Kenyan Refugee in Australia, Islamic State accused 23 year old pleads not guilty
September 7, 2018 | Brainwave Science
Zainab Abdirahman-Khalif, 23, appeared in the South Australian Supreme Court on Monday after earlier pleading not guilty to membership of a terrorist organization. She is accused of joining the IS extremist group told police it was “a coincidence” she had the personal phone numbers of three active terrorists, a court has heard. Zainab Abdirahman-Khalif is accused of being a member of the Islamic State terrorism group had bought a one-way ticket to Istanbul and intended to live in IS-held territory. Zainab Abdirahman-Khalif was born to Somali parents in a Kenyan refugee camp, before moving to Australia with her mother and brothers when she was thirteen.
In opening the trial, Commonwealth prosecutor Chris Winneke QC said Abdirahman-Khalif was detained at Adelaide Airport carrying only hand luggage and less than $200. According to the reports published in ABC Australia, the prosecution alleges Ms. Abdirahman-Khalif had 378 audio files associated with IS on her mobile phone, along with 125 videos from an IS media organization, 62 of which were extremist in nature. The court was played an hour-long “representative sample” of the videos, which had been compiled by a detective from the Australian Federal Police (AFP) counter-terrorism team. The prosecutor has informed the jury in this case that said evidence in the case against Abdirahman-Khalif would be circumstantial.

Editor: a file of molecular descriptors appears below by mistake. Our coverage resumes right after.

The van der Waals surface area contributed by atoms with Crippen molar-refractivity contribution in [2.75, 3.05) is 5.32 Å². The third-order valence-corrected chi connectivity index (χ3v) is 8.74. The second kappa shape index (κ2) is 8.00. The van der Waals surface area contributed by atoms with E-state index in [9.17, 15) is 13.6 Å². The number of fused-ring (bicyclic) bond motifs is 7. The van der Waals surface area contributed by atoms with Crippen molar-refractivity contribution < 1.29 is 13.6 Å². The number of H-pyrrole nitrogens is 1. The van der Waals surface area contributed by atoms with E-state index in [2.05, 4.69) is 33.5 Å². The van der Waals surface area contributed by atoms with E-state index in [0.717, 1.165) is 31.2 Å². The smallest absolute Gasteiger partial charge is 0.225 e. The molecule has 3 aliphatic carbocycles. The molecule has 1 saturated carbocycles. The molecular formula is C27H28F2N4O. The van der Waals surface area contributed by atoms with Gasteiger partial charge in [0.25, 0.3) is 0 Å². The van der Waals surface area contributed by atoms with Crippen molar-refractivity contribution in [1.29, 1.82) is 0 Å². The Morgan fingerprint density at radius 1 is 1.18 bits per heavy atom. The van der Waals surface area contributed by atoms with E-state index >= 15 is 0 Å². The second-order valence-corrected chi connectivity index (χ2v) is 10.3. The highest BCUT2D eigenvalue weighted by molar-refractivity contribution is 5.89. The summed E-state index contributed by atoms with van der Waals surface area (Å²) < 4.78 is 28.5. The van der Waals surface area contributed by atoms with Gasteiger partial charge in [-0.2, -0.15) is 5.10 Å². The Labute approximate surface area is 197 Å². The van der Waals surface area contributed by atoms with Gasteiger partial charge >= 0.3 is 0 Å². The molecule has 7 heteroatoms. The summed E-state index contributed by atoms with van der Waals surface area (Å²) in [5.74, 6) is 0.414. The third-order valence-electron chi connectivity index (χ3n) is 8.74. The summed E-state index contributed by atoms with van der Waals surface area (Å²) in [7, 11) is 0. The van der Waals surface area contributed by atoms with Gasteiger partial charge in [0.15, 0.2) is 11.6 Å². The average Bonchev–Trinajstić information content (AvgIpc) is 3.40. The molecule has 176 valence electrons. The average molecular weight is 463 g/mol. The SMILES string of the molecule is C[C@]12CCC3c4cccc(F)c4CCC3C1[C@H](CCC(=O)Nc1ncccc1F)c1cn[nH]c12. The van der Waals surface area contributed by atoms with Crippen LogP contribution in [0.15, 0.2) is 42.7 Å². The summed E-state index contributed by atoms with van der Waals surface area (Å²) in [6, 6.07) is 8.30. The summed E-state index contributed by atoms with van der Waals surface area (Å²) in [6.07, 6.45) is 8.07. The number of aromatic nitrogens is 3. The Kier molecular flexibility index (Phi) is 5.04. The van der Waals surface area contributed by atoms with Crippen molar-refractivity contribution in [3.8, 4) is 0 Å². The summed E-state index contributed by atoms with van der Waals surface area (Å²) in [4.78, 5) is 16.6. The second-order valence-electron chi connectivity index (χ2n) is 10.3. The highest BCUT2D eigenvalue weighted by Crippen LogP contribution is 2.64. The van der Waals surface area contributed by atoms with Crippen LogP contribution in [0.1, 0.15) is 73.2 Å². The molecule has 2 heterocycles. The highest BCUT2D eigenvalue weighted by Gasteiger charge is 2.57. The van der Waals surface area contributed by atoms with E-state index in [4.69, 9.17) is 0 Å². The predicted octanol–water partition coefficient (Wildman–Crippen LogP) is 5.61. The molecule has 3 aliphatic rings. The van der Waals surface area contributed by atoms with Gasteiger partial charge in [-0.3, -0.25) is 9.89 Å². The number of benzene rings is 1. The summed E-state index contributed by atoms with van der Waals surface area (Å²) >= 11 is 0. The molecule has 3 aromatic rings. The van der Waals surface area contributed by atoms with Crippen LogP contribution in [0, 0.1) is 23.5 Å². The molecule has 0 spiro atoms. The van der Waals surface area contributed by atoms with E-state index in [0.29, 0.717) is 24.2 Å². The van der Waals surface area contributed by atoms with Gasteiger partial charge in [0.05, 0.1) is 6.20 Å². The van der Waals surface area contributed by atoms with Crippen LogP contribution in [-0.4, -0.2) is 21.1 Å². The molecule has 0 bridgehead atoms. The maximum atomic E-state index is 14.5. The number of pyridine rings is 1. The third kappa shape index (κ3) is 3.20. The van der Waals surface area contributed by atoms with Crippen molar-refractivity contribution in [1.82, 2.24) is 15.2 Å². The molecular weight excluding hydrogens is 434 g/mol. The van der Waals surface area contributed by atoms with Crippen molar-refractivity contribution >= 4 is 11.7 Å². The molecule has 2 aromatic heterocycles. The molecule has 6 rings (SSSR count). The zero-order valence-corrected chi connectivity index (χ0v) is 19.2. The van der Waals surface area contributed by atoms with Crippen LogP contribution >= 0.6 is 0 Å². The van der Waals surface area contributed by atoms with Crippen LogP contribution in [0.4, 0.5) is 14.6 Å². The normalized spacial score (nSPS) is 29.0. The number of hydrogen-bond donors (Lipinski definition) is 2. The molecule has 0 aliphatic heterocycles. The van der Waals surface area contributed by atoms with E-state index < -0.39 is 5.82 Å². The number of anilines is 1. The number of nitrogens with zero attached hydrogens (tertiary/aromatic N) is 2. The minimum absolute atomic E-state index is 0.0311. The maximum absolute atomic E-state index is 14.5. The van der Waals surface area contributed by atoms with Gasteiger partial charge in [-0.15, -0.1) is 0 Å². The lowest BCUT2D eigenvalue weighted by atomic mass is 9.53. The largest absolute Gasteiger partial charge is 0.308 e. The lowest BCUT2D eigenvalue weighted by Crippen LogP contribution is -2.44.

Prosecutor previously told the Supreme Court Ms. Abdirahman-Khalif had been in communication with three young African women who carried out a bombing in Mombassa, Kenya, in September 2016, for which IS later claimed responsibility. According to prosecutors, crown does have evidence that suggests that the defendant had some knowledge that the event in Mombasa was going to occur. Therefore, with this evidence they can make a case that accused had ‘some knowledge’ of bombing according to prosecution.
No country in the world today remains unaffected by terrorism. The emergence of jihadist-inspired threats globally have affected Australia, and Australian counterterrorism strategy has developed significantly since 9/11. According to Australian Federal Police, identifying extremists poses a complex issue due to the various pathways leading individuals through the radicalization process. Individuals involved in extremist activities come from a diverse range of social backgrounds and are influenced by a range of complex internal and external factors. The complexity of countering violent extremism therefore requires a sophisticated and coordinated response across all levels of government.
According to Australian intelligence agencies Australia faces a National Security threat from terrorism. The Australian terrorism environment is seeing younger people come to the attention of authorities for a range of reasons. This may include changes in their behavior and beliefs that may be indicative of a susceptibility to radicalization. Quite often these concerns don’t meet the threshold for a criminal investigation but may be indicative of a vulnerability that can be exploited by extremist and criminal groups.
WHY BRAIN FINGERPRINTING?